Two Burials
Tim Miller

Two Burials

1. Burial: Skateholm Cemetery (Sweden, 5200-4500 BC)

Fill their bellies with fish
when death makes its approach

and our feast will be the same,
throwing bones and remnants

in the filling grave, their
bellies and our bodies

lavished with fish for life
or death. Depending on whom,

give them tools or ornaments,
axes or animal-teeth belts,

and dress them in the rattled clothes
of sewn-in bones from the wild.

Dust their bodies red with
ochre, and give them the

crowned knives of the red deer—
give them their antlers for

underground, or their old dog.
Burn the platform over

the grave and mix earth and
ashes with all the bones,

all fuel, food and waste,
and remember the good death,

the well-observed dying.

2. Burial: Oleneostrovskii Mogilnik Cemetery (Russia, 6400-6000 BC)

For them, the water and
the deep meant Underworld,
and so an island in
Lake Onega summed it up:

every spring or autumn
some new boat and body
accompanied by others
and by the drum, by swans

passing or the adored
waterbird—the one who
fashioned home everywhere,
land and air and the deep—

to the liminal island.
Buried amid them were
pendants, necklaces, and
headdresses dreamt up from

moose incisors, bear tusks
and the teeth of beaver;
there were daggers of bone
and knives of slate, there were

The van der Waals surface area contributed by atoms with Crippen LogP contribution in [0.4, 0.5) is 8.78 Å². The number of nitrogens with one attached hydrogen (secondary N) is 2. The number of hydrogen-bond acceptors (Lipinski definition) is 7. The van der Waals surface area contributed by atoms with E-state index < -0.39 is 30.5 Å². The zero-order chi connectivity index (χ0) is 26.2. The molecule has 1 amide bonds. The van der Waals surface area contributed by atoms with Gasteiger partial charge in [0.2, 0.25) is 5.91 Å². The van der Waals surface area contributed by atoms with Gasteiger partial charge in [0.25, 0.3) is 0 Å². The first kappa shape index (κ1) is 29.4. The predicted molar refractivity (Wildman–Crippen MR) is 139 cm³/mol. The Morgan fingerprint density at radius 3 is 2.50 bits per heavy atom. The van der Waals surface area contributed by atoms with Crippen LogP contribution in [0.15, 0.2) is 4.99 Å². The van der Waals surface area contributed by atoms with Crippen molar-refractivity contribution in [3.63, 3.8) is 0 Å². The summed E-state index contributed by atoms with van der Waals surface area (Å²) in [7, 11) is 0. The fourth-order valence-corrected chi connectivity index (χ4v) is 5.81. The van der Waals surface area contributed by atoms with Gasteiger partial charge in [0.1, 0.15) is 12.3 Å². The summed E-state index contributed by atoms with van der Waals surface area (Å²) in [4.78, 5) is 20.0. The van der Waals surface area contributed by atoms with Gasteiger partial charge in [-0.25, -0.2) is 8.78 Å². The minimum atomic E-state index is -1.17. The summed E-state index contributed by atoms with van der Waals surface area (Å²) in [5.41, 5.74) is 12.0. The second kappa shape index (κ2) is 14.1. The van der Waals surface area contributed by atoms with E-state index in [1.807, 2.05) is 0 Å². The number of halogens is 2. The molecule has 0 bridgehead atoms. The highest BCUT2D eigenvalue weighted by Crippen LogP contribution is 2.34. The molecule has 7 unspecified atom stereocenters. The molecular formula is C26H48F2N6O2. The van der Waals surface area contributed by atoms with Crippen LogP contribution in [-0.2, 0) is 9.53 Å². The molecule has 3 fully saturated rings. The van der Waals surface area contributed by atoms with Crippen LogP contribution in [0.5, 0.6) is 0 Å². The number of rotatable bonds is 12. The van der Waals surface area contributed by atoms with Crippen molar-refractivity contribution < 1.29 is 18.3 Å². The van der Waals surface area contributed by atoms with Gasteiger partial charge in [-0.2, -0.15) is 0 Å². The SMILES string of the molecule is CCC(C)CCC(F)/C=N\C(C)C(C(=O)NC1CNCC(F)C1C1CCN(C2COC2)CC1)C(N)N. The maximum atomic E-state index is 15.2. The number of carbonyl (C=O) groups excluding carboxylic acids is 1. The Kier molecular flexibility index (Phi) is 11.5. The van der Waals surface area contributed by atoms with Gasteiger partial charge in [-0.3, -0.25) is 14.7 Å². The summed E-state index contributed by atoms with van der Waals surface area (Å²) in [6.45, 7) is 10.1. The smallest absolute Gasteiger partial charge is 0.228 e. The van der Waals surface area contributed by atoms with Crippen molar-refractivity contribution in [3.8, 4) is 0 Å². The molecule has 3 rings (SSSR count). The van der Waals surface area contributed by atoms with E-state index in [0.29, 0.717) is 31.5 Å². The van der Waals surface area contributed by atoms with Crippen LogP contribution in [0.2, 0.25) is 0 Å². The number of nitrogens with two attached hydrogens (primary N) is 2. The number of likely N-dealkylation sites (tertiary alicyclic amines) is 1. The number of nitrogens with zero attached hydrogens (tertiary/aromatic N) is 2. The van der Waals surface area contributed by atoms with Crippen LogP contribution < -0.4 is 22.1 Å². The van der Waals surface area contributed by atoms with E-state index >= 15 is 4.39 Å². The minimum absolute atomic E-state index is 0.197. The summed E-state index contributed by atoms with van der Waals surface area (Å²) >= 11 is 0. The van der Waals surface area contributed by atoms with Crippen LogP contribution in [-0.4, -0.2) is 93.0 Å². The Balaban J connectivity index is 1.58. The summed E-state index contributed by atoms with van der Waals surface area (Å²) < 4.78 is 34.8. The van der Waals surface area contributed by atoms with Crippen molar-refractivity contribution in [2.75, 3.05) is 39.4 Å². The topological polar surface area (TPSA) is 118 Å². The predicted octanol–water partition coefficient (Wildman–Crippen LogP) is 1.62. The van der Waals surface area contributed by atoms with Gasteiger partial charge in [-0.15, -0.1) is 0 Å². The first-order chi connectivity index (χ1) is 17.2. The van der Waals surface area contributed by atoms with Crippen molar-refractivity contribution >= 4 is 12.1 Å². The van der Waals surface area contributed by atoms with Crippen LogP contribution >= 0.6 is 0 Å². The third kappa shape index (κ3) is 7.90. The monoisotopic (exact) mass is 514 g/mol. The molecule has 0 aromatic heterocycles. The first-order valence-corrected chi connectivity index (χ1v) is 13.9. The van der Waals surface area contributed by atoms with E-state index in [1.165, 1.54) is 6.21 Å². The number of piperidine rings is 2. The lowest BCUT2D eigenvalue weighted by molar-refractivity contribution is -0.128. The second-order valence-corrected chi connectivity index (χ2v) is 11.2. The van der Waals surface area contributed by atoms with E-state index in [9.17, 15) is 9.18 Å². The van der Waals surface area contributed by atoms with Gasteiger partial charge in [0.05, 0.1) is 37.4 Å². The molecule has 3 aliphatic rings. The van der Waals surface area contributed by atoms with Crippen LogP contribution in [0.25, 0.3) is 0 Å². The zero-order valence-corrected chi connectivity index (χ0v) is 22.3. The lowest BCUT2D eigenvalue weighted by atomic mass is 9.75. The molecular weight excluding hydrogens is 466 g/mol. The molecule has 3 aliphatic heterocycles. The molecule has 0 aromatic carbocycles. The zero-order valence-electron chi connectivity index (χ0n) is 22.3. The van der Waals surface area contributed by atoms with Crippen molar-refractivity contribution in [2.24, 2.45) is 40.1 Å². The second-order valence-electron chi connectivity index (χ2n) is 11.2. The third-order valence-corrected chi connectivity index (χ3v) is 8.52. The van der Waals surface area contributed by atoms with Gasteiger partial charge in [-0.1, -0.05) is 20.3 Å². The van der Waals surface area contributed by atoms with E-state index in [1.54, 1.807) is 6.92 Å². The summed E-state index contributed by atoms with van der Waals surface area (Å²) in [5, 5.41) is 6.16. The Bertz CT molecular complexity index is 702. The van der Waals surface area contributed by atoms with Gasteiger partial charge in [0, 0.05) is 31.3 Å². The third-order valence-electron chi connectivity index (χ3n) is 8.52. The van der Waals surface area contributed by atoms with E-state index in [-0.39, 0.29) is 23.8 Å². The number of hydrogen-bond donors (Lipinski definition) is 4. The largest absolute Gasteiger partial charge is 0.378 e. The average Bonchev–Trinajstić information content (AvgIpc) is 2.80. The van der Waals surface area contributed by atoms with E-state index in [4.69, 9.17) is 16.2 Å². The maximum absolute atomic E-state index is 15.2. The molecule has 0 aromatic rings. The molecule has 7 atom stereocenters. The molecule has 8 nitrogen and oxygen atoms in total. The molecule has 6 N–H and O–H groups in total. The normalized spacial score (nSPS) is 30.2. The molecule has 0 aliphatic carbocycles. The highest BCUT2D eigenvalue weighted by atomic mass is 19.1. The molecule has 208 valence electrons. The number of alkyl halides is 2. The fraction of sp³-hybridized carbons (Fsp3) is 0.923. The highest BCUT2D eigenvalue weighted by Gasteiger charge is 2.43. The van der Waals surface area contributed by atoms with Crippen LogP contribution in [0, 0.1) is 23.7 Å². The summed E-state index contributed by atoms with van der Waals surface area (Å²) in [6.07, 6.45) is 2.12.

harpoons and fish hooks and
antlers carved into the
likeness of moose or snake
or an actual human face,

graves covered in ochre
and sealed by sand and a
covering of stone.
For two centuries maybe,

this is how it went for
five hundred of them, all
but the shamans facing east,
shamans west, to where the

Underworld opens, shamans
like waterbird and bear,
shamans like moose and deer,
shamans of their three-tiered

world and their central world tree,
travelling that pole from
upper sky to middle ground
to underworld, everything

linked from teeth to drum, from
swan to dagger and the
great bear, up the pole and
down, stars to scattered ochre.

Tim Miller

has contributed poetry to Londongrip, Poethead, The High Window, The Journal (Wales), The Basil O'Flaherty, Cider Press Review, and other journals. His most recent book is the long poem To the House of the Sun (S4N Books). He writes about poetry, history and religion at and edits the new poetry blog Underfoot Poetry.